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Ministers gather for high-stakes WTO meet

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Russia's war in Ukraine -- traditionally a breadbasket that feeds hundreds of millions of people -- is having a toll on food security
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The World Trade Organization gathers ministers in Geneva Sunday to tackle pressing issues including global food security threatened by Russia’s invasion of Ukraine, overfishing and equitable access to Covid vaccines.

With its first ministerial meeting in years, WTO faces pressure to finally eke out long-sought trade deals and show unity amid the still raging pandemic and an impending global hunger crisis.  

Top of the agenda as the four-day meeting kicks off is the toll Russia’s war in Ukraine — traditionally a breadbasket that feeds hundreds of millions of people — is having on food security.

EU trade commissioner Valdis Dombrovskis said the bloc had been “working hard with all the members to prepare a multilateral food security package,” slamming Russia for “using food and grain as a weapon of war”.

The WTO is hoping to isolate criticism of Russia’s war in Ukraine to the first day of talks, when many of the more than 100 ministers due to attend are expected to issue blistering statements.

But with many flatly refusing to negotiate directly with Moscow, there are fears the issue could bleed into the following days, when WTO wants to focus on nailing down long-elusive trade deals.  

“There is a real risk that things could go off the rails next week,” a Geneva-based diplomatic source said.

– Fisheries deal in sight? –

The tensions have not curbed WTO chief Ngozi Okonjo-Iweala’s zeal to press for agreements on a range of issues during the first ministerial gathering on her watch, especially as the global trade body strives to prove its worth after nearly a decade with no new large trade deals.

There is cautious optimism that countries could finally agree on banning subsidies that contribute to illegal and unregulated fishing, after more than 20 years of negotiations.

The WTO says talks have never been this close to the finish line, but diplomats remain cautious.

The negotiations “have made progress recently, but these remain difficult subjects,” a diplomatic source in Geneva told AFP.

One of the main sticking points has been so-called special and differential treatment (SDT) for developing countries, like major fishing nation India, which can request exemptions.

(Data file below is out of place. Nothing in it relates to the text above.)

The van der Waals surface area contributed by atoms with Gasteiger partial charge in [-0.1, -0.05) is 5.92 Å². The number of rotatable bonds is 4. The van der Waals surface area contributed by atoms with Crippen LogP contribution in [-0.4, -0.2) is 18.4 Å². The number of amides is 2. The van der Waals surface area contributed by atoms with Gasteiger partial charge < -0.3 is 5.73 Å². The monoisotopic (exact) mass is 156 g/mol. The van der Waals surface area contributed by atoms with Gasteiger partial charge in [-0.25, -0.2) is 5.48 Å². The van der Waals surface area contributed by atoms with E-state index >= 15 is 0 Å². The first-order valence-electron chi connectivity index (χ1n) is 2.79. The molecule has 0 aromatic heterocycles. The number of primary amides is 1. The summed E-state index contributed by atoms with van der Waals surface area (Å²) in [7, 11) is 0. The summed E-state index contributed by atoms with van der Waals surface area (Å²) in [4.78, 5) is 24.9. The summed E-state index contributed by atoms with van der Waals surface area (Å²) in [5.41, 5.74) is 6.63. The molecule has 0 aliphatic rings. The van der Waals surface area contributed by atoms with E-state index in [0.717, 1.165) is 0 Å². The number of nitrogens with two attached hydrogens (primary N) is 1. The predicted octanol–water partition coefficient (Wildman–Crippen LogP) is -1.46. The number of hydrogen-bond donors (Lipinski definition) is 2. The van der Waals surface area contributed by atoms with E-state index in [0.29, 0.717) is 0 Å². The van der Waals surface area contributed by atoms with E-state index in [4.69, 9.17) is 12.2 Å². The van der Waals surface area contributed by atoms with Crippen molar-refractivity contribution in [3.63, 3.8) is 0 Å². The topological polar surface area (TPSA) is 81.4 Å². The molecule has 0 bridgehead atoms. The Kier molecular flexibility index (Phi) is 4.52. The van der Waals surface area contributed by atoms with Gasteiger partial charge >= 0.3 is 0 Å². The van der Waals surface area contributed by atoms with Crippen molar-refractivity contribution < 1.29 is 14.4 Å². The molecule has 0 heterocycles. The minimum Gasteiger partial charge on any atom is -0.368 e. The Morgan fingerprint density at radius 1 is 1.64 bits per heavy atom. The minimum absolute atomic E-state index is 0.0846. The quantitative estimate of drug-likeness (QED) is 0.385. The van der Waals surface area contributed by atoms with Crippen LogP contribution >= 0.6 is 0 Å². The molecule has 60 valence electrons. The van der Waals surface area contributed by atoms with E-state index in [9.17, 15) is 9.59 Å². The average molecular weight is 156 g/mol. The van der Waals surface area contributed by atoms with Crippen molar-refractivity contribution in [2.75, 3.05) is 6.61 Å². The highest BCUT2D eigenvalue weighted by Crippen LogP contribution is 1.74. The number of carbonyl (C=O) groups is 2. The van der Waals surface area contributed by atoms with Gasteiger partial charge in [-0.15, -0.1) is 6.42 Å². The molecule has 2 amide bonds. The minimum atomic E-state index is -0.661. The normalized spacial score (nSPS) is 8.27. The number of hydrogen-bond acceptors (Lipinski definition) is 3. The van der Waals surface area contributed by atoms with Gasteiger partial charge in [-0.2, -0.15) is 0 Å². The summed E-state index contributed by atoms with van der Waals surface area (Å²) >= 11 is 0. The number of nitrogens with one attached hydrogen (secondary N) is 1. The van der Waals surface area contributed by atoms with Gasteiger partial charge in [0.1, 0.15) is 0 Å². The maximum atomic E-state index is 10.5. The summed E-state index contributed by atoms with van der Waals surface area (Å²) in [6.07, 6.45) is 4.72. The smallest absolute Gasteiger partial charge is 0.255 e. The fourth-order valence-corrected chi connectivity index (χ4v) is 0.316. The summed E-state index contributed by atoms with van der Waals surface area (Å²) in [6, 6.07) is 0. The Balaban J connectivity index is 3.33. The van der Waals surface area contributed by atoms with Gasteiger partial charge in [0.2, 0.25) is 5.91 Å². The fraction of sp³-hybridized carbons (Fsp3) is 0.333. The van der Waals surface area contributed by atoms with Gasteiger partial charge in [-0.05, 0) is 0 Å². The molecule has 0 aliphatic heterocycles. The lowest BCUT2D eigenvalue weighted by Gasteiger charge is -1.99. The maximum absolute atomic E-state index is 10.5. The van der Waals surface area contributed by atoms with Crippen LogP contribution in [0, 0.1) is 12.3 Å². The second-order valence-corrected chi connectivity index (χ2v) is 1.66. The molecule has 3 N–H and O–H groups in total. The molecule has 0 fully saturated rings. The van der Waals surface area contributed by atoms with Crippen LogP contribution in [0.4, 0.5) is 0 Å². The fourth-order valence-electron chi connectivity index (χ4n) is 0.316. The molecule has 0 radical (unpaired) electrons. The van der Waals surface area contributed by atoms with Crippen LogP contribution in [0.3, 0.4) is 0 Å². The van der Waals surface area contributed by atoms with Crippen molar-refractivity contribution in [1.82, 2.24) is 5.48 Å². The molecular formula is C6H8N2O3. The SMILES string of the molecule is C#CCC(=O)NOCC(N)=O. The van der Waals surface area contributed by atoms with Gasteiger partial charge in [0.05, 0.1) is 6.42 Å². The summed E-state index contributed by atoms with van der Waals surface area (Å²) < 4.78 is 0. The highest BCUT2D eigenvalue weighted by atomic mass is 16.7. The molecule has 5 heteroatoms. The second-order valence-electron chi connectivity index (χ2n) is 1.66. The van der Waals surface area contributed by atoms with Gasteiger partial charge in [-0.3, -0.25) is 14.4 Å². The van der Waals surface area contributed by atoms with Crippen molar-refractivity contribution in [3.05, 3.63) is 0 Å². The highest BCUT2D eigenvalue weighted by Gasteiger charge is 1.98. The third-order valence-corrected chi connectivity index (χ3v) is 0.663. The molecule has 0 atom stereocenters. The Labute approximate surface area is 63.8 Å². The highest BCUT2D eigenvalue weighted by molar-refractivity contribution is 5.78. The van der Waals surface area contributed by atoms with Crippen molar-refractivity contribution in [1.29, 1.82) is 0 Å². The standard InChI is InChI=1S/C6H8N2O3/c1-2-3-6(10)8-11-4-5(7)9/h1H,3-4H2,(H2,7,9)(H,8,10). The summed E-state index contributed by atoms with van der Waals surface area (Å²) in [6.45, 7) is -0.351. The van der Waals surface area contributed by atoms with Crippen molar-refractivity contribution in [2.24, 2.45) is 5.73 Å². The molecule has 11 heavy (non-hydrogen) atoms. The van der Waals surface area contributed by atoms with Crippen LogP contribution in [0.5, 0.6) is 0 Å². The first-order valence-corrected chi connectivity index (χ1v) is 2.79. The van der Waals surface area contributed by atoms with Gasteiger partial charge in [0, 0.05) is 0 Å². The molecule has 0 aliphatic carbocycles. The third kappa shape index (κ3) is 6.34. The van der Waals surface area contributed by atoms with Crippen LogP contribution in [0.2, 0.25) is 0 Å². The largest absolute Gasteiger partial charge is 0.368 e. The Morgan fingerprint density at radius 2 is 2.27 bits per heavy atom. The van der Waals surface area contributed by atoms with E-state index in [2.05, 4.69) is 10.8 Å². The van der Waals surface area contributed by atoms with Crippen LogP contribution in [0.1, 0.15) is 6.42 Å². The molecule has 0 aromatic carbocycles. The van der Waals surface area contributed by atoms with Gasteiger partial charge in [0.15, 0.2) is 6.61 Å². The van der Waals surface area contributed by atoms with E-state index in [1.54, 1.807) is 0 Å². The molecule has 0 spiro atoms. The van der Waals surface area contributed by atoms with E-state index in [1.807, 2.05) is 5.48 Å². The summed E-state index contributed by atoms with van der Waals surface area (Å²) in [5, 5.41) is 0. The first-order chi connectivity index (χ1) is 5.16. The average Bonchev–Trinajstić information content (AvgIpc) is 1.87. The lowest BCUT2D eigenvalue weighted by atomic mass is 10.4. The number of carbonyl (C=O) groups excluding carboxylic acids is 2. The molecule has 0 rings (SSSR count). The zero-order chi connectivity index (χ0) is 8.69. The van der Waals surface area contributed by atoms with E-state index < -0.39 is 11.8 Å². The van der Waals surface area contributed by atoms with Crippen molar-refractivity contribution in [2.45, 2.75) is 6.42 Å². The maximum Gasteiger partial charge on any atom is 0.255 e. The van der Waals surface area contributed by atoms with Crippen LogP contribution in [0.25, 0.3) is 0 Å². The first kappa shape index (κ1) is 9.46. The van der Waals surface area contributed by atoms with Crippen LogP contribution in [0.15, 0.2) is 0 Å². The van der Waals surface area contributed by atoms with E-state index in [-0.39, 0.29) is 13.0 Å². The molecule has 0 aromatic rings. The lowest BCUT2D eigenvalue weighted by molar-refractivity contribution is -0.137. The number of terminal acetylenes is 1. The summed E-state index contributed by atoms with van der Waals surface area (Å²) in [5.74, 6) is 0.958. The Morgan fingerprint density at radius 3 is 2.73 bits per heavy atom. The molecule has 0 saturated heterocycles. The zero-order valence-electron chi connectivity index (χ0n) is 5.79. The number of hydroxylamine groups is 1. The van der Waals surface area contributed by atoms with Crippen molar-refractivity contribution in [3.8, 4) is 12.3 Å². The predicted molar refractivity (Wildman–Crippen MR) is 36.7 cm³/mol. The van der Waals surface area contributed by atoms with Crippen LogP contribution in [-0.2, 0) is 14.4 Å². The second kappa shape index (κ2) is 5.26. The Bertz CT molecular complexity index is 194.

A draft text sent to the ministers for review proposes exemptions should not apply to member states accounting for an as yet undefined share of the global volume of fishing.

The duration of exemptions also remains undefined.

Environmental groups say anything beyond 10 years would be catastrophic. India has demanded a 25-year exemption.

– India ‘creating problems’ –

“Twenty-five years is an unreasonable length of time,” Isabel Jarrett, head of the Pew Charitable Trusts’ project to end harmful fisheries subsidies, told AFP, warning so much leeway would be “devastating for fish stocks”.

Colombian Ambassador Santiago Wills, who chairs the WTO fisheries subsidies negotiations, stressed the urgency of securing a deal.

“The longer we wait, the more the fish lose. And the more the fish lose, the more we all lose,” he said in a statement Saturday.

India however appears to be stubbornly sticking to its demands on fisheries and in other areas, jeopardising the chances of reaching deals since WTO agreements require full consensus backing.

“There is not a single issue that India is not blocking,” a Geneva-based ambassador said, singling out WTO reform and agriculture.

A source with knowledge of the negotiations towards a text on food security meanwhile said “the Indians are still creating problems”.

Elvire Fabry, a senior research fellow at the Jacques Delors Institute, said India had appeared eager to “throw more weight around” in international organisations, warning New Delhi was capable of scuppering talks.

– Patent waiver? –

The ministers are also set to seek a joint WTO response to the pandemic, although significant obstacles remain. 

Back in October 2020, India and South Africa called for intellectual property rights on Covid-19 vaccines and other pandemic responses to be suspended in a bid to ensure more equitable access in poorer nations.

After multiple rounds of talks, the European Union, the United States, India and South Africa hammered out a compromise that has become the basis for a draft text sent to ministers.

The text, which would allow most developing countries, although not China, to produce Covid vaccines without authorisation from patent holders, is still facing opposition from both sides.

Britain and Switzerland are reluctant to sign up, arguing along with the pharmaceutical industry that the waiver would undermine investment in innovation.

Public interest groups meanwhile say the text falls far short of what is needed by covering only vaccines and not Covid treatments and diagnostics.

“The negotiations are still aeons away from ensuring access to lifesaving Covid medical tools for everyone, everywhere,” Doctors Without Borders warned.

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Price spike: Higher fuel prices test US economy

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Drivers of long-haul delivery trucks, such as this one pictured January 2018, are contending with surging US gas prices
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Surging energy costs are being felt across the US economy with varying effects. Some consumers are absorbing higher costs, while others are shifting behavior or cutting back.

Here’s a sampling of how the story is playing out in different sectors.

– Trucker sees austerity –